New tax laws mean a different way of treating alimony

Sharing the wealth may take on a whole new meaning come the new year. As of Jan. 1, newly divorced Massachusetts residents will be experiencing alimony payments in a new way thanks to the federal government. The person making payments will no longer be entitled to a tax deduction while the person receiving the money won’t pay any tax on it at all. So, those couples who are thinking about divorcing using the current system had better have their divorces finalized prior to the beginning of 2019.

Experts are wondering how the changes will affect actions at divorce settlement negotiating tables. The tax break has been a useful bargaining tool, especially in high asset divorce cases. The area is still somewhat gray when it comes to how the new rules will affect prenuptial agreements already in place. The bottom line still is the one who has the most may be required to pay, while the other may be entitled to receive.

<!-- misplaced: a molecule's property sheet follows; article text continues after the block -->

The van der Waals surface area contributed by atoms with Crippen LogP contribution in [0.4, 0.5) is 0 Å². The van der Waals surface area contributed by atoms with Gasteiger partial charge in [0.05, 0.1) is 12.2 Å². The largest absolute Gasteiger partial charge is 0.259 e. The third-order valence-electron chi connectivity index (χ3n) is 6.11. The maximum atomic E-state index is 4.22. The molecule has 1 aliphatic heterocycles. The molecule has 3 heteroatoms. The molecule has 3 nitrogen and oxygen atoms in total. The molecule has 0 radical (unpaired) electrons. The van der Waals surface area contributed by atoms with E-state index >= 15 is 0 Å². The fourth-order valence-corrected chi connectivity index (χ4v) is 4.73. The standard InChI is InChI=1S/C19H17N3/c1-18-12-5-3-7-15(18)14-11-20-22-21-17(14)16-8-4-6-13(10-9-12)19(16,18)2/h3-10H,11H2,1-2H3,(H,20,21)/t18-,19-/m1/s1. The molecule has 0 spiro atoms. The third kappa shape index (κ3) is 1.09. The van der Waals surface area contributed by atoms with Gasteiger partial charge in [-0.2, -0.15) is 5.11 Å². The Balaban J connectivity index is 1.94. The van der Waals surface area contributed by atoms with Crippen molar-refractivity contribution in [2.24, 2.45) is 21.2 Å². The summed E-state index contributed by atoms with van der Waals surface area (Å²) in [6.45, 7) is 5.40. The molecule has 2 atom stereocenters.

If a business is involved, it may make matters even more confusing since the value of a business plays into support payments — including child support. It is uncertain how changes to taxation around alimony will affect the cash flow of a business. It is a wait and see game until tax returns are filed.

There may be some confusion and speculation caused by the new alimony structure. Those who have questions may find the answers by getting the advice of a Massachusetts attorney. The new laws may require extra time when it comes to ironing out the details in individual cases. A lawyercan review a client’s unique case and make suggestions regarding the impending new rules.

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